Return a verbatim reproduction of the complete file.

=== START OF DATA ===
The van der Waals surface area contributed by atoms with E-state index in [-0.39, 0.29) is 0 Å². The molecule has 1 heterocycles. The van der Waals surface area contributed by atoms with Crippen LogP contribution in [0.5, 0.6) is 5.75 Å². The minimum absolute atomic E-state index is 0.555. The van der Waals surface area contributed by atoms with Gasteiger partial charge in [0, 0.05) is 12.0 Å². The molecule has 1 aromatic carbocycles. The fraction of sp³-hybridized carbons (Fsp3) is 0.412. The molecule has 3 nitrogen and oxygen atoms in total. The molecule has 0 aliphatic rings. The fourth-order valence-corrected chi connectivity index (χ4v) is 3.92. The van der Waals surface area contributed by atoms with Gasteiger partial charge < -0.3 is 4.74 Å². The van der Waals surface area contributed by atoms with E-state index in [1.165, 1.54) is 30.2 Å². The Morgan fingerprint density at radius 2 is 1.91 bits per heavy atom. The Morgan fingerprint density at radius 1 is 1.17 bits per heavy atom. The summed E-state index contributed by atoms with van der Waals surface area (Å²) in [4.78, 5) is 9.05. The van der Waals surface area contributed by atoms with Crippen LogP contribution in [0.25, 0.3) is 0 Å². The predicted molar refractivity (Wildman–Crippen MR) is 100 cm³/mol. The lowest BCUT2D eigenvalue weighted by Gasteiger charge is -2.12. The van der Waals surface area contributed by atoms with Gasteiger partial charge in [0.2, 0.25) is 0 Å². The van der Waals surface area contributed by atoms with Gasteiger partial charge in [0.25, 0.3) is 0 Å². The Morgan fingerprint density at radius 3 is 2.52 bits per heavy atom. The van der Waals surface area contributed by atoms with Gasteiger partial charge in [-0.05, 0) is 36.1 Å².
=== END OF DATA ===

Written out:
The van der Waals surface area contributed by atoms with E-state index in [-0.39, 0.29) is 0 Å². The molecule has 1 heterocycles. The van der Waals surface area contributed by atoms with Crippen LogP contribution in [0.5, 0.6) is 5.75 Å². The minimum absolute atomic E-state index is 0.555. The van der Waals surface area contributed by atoms with Gasteiger partial charge in [0, 0.05) is 12.0 Å². The molecule has 1 aromatic carbocycles. The fraction of sp³-hybridized carbons (Fsp3) is 0.412. The molecule has 3 nitrogen and oxygen atoms in total. The molecule has 0 aliphatic rings. The fourth-order valence-corrected chi connectivity index (χ4v) is 3.92. The van der Waals surface area contributed by atoms with Gasteiger partial charge < -0.3 is 4.74 Å². The van der Waals surface area contributed by atoms with E-state index in [1.165, 1.54) is 30.2 Å². The Morgan fingerprint density at radius 2 is 1.91 bits per heavy atom. The Morgan fingerprint density at radius 1 is 1.17 bits per heavy atom. The summed E-state index contributed by atoms with van der Waals surface area (Å²) in [4.78, 5) is 9.05. The van der Waals surface area contributed by atoms with Crippen LogP contribution in [0.25, 0.3) is 0 Å². The predicted molar refractivity (Wildman–Crippen MR) is 100 cm³/mol. The lowest BCUT2D eigenvalue weighted by Gasteiger charge is -2.12. The van der Waals surface area contributed by atoms with Gasteiger partial charge in [0.2, 0.25) is 0 Å². The van der Waals surface area contributed by atoms with Gasteiger partial charge in [0.25, 0.3) is 0 Å². The Morgan fingerprint density at radius 3 is 2.52 bits per heavy atom. The van der Waals surface area contributed by atoms with Gasteiger partial charge in [-0.05, 0) is 36.1 Å².